I usually try to remain upbeat when talking about rebuilding after Hurricane Katrina along the Mississippi Gulf Coast. You see more and more of them as the FEMA parks are emptied out. They are the ones you tend not to make eye contact. They are the homeless. Some are drug addicts. Some are alcoholics. But most are working poor who can no longer find affordable housing. Some are the elderly who live on fixed incomes.
Before Hurricane Katrina, an apartment could be found for $400 a month rent. Now you are lucky if you can find one at $800. Many of of the low-income housing was decimated by Hurricane Katrina. Biloxi's Back Bay Place was set to open just before Hurricane Katrina. All the units had to be repaired and two years later, it is now open.
Food prices, housing costs, and fuel costs are putting on more pressure. I haven't looked up the statistics but someone who was transferred to here from Las Vegas said it is cheaper to live in Vegas.
Part of the problem of rebuilding low-income housing is NIMBY. Time after time, I read about city council meetings where homeowners always say the location is not appropriate.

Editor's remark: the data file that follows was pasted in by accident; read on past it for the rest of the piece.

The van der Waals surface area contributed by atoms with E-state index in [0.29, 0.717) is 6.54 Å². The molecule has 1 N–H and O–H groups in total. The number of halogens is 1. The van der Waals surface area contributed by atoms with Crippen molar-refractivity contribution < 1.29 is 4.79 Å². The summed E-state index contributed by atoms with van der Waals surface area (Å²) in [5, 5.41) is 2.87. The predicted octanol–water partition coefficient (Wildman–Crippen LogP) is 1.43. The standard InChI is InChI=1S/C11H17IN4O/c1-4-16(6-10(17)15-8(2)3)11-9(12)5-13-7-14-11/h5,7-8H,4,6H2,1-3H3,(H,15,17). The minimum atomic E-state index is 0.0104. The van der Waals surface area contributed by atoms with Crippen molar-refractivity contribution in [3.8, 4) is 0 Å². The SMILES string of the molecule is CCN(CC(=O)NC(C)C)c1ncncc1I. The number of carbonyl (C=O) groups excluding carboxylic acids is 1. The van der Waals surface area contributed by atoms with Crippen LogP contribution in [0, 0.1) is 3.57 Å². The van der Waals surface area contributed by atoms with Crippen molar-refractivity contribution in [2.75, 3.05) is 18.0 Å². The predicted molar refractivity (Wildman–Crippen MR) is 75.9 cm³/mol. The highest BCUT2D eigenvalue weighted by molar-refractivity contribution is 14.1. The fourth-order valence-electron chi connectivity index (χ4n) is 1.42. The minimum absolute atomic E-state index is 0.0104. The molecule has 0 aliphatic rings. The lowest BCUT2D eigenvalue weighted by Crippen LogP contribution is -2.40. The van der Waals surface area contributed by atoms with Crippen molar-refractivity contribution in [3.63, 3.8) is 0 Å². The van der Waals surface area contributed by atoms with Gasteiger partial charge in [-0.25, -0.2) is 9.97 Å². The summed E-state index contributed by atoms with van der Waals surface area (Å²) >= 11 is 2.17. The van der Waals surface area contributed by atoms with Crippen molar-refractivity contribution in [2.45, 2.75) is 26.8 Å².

The Mississippi Development Authority wants to use $600 million to expand the Port of Gulfport. Proponents say 5,000 jobs will be created. But where will the people needed for those jobs live?
Hurricane Katrina literally wiped out volunteer programs that people could once turn to. Back Bay Mission is up and running. But many, like Feed My Sheep still have no place to help.
Most of the FEMA parks are to be closed sometime next year. As each FEMA park has closed, there are more homeless. Biloxi has done a Herculean task to reopen its subsidized housing. Gulfport lags far behind and the problem is exacerbated by not in my backyard thinking. People tend to think of low-income housing as a haven for drugs and crime. In fact, the majority who live there are the working poor.
While prices of everything have gone up, wages have gone up as well. The increase in wages, many times, still does not make up for the increase in the costs of living. The lack of low-income housing, the higher costs of living, the decimation of the support system to help those in need, and not in my backyard are the Coasts dirty little secrets. And no one wants to look the homeless in the eye. They are non-entities and someone elses problem. I fear there will be many, many more homeless in six months time as the FEMA parks shut down.
Before Hurricane Katrina, I never really saw the homeless. Now, there are too many to ignore.